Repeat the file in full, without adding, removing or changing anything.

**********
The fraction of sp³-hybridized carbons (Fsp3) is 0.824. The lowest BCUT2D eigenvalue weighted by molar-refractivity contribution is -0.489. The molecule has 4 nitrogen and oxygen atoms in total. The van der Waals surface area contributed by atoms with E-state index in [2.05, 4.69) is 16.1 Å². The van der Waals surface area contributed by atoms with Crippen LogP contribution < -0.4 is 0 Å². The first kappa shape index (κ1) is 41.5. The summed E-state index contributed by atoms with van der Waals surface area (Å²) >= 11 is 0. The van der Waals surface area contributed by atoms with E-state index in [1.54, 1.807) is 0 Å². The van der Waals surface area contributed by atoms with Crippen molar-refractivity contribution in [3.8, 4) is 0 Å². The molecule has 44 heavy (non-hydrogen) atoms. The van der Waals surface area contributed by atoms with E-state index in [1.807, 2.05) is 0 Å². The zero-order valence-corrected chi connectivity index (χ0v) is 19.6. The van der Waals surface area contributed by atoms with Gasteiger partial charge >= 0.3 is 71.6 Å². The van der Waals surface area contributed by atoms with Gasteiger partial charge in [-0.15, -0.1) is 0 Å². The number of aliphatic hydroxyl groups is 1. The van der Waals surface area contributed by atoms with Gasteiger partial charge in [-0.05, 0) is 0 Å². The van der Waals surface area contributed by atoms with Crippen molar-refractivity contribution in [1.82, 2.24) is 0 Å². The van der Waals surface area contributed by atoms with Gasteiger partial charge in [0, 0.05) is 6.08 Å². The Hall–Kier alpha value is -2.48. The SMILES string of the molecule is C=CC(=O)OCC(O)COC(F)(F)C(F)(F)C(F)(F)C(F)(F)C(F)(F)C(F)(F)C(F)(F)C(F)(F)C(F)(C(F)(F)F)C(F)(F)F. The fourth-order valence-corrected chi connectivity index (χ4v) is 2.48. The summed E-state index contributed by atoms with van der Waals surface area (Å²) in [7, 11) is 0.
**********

The fraction of sp³-hybridized carbons (Fsp3) is 0.824. The lowest BCUT2D eigenvalue weighted by molar-refractivity contribution is -0.489. The molecule has 4 nitrogen and oxygen atoms in total. The van der Waals surface area contributed by atoms with E-state index in [2.05, 4.69) is 16.1 Å². The van der Waals surface area contributed by atoms with Crippen LogP contribution < -0.4 is 0 Å². The first kappa shape index (κ1) is 41.5. The summed E-state index contributed by atoms with van der Waals surface area (Å²) >= 11 is 0. The van der Waals surface area contributed by atoms with E-state index in [1.54, 1.807) is 0 Å². The van der Waals surface area contributed by atoms with Crippen molar-refractivity contribution in [3.8, 4) is 0 Å². The molecule has 44 heavy (non-hydrogen) atoms. The van der Waals surface area contributed by atoms with E-state index in [1.807, 2.05) is 0 Å². The zero-order valence-corrected chi connectivity index (χ0v) is 19.6. The van der Waals surface area contributed by atoms with Gasteiger partial charge >= 0.3 is 71.6 Å². The van der Waals surface area contributed by atoms with Gasteiger partial charge in [-0.15, -0.1) is 0 Å². The number of aliphatic hydroxyl groups is 1. The van der Waals surface area contributed by atoms with Gasteiger partial charge in [-0.05, 0) is 0 Å². The van der Waals surface area contributed by atoms with Crippen molar-refractivity contribution in [1.82, 2.24) is 0 Å². The van der Waals surface area contributed by atoms with Gasteiger partial charge in [0, 0.05) is 6.08 Å². The Hall–Kier alpha value is -2.48. The SMILES string of the molecule is C=CC(=O)OCC(O)COC(F)(F)C(F)(F)C(F)(F)C(F)(F)C(F)(F)C(F)(F)C(F)(F)C(F)(F)C(F)(C(F)(F)F)C(F)(F)F. The fourth-order valence-corrected chi connectivity index (χ4v) is 2.48. The summed E-state index contributed by atoms with van der Waals surface area (Å²) in [7, 11) is 0.